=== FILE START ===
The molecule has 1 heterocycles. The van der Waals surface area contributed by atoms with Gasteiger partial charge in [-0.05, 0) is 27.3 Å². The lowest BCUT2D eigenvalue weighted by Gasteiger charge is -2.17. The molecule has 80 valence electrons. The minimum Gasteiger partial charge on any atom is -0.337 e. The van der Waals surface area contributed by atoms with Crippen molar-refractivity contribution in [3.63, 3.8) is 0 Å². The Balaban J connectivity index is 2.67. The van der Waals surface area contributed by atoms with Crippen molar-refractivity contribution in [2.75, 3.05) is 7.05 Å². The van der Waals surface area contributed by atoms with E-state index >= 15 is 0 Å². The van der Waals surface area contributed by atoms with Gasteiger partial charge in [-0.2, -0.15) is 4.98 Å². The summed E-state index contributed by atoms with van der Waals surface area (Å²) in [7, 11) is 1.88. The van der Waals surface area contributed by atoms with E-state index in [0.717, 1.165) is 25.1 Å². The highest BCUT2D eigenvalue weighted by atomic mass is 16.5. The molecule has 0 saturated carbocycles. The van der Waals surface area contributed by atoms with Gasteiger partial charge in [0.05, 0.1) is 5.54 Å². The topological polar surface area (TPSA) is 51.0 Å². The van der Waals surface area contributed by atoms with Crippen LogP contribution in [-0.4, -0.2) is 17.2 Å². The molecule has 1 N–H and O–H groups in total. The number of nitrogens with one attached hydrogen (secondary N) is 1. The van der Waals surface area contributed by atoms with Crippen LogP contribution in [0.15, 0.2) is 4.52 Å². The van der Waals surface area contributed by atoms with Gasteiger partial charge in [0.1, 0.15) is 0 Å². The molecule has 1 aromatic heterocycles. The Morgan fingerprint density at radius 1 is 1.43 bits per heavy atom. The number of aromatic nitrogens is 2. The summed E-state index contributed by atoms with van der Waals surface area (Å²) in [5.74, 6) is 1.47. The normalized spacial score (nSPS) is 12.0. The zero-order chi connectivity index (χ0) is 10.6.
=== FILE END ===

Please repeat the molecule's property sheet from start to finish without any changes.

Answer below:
The molecule has 1 heterocycles. The van der Waals surface area contributed by atoms with Gasteiger partial charge in [-0.05, 0) is 27.3 Å². The lowest BCUT2D eigenvalue weighted by Gasteiger charge is -2.17. The molecule has 80 valence electrons. The minimum Gasteiger partial charge on any atom is -0.337 e. The van der Waals surface area contributed by atoms with Crippen molar-refractivity contribution in [3.63, 3.8) is 0 Å². The Balaban J connectivity index is 2.67. The van der Waals surface area contributed by atoms with Crippen molar-refractivity contribution in [2.75, 3.05) is 7.05 Å². The van der Waals surface area contributed by atoms with E-state index >= 15 is 0 Å². The van der Waals surface area contributed by atoms with Gasteiger partial charge in [-0.2, -0.15) is 4.98 Å². The summed E-state index contributed by atoms with van der Waals surface area (Å²) in [7, 11) is 1.88. The van der Waals surface area contributed by atoms with E-state index in [0.717, 1.165) is 25.1 Å². The highest BCUT2D eigenvalue weighted by atomic mass is 16.5. The molecule has 0 saturated carbocycles. The van der Waals surface area contributed by atoms with Gasteiger partial charge in [0.05, 0.1) is 5.54 Å². The topological polar surface area (TPSA) is 51.0 Å². The van der Waals surface area contributed by atoms with Crippen LogP contribution in [-0.4, -0.2) is 17.2 Å². The molecule has 1 N–H and O–H groups in total. The number of nitrogens with one attached hydrogen (secondary N) is 1. The van der Waals surface area contributed by atoms with Crippen LogP contribution in [0.15, 0.2) is 4.52 Å². The van der Waals surface area contributed by atoms with Gasteiger partial charge in [0.1, 0.15) is 0 Å². The molecule has 1 aromatic heterocycles. The Morgan fingerprint density at radius 1 is 1.43 bits per heavy atom. The number of aromatic nitrogens is 2. The summed E-state index contributed by atoms with van der Waals surface area (Å²) in [5.74, 6) is 1.47. The normalized spacial score (nSPS) is 12.0. The zero-order chi connectivity index (χ0) is 10.6.